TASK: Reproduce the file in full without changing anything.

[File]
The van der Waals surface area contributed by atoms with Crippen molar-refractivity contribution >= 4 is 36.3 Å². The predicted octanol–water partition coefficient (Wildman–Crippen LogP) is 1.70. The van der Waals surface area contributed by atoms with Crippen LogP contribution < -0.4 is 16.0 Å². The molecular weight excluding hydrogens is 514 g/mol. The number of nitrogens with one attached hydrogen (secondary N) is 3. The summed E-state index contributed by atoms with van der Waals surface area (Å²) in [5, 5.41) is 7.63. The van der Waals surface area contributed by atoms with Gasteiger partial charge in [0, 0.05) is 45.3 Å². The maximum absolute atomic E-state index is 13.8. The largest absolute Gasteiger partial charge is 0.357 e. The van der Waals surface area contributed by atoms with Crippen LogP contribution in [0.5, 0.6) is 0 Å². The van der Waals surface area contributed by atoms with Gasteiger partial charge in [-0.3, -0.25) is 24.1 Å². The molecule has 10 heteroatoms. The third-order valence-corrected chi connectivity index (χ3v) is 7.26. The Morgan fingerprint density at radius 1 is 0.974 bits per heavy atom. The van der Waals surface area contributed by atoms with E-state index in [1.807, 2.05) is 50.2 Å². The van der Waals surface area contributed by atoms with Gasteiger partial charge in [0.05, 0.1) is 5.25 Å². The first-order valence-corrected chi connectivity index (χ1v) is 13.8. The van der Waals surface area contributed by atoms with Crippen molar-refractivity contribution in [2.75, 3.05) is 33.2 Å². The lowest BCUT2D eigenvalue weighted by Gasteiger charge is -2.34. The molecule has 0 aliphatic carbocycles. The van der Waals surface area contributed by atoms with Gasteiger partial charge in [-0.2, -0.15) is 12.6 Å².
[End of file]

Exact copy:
The van der Waals surface area contributed by atoms with Crippen molar-refractivity contribution >= 4 is 36.3 Å². The predicted octanol–water partition coefficient (Wildman–Crippen LogP) is 1.70. The van der Waals surface area contributed by atoms with Crippen LogP contribution < -0.4 is 16.0 Å². The molecular weight excluding hydrogens is 514 g/mol. The number of nitrogens with one attached hydrogen (secondary N) is 3. The summed E-state index contributed by atoms with van der Waals surface area (Å²) in [5, 5.41) is 7.63. The van der Waals surface area contributed by atoms with Gasteiger partial charge in [0, 0.05) is 45.3 Å². The maximum absolute atomic E-state index is 13.8. The largest absolute Gasteiger partial charge is 0.357 e. The van der Waals surface area contributed by atoms with Crippen LogP contribution in [0.5, 0.6) is 0 Å². The van der Waals surface area contributed by atoms with Gasteiger partial charge in [-0.3, -0.25) is 24.1 Å². The molecule has 10 heteroatoms. The third-order valence-corrected chi connectivity index (χ3v) is 7.26. The Morgan fingerprint density at radius 1 is 0.974 bits per heavy atom. The van der Waals surface area contributed by atoms with E-state index in [1.807, 2.05) is 50.2 Å². The van der Waals surface area contributed by atoms with Gasteiger partial charge in [0.05, 0.1) is 5.25 Å². The first-order valence-corrected chi connectivity index (χ1v) is 13.8. The van der Waals surface area contributed by atoms with Crippen molar-refractivity contribution in [2.75, 3.05) is 33.2 Å². The lowest BCUT2D eigenvalue weighted by Gasteiger charge is -2.34. The molecule has 0 aliphatic carbocycles. The van der Waals surface area contributed by atoms with Gasteiger partial charge in [-0.2, -0.15) is 12.6 Å².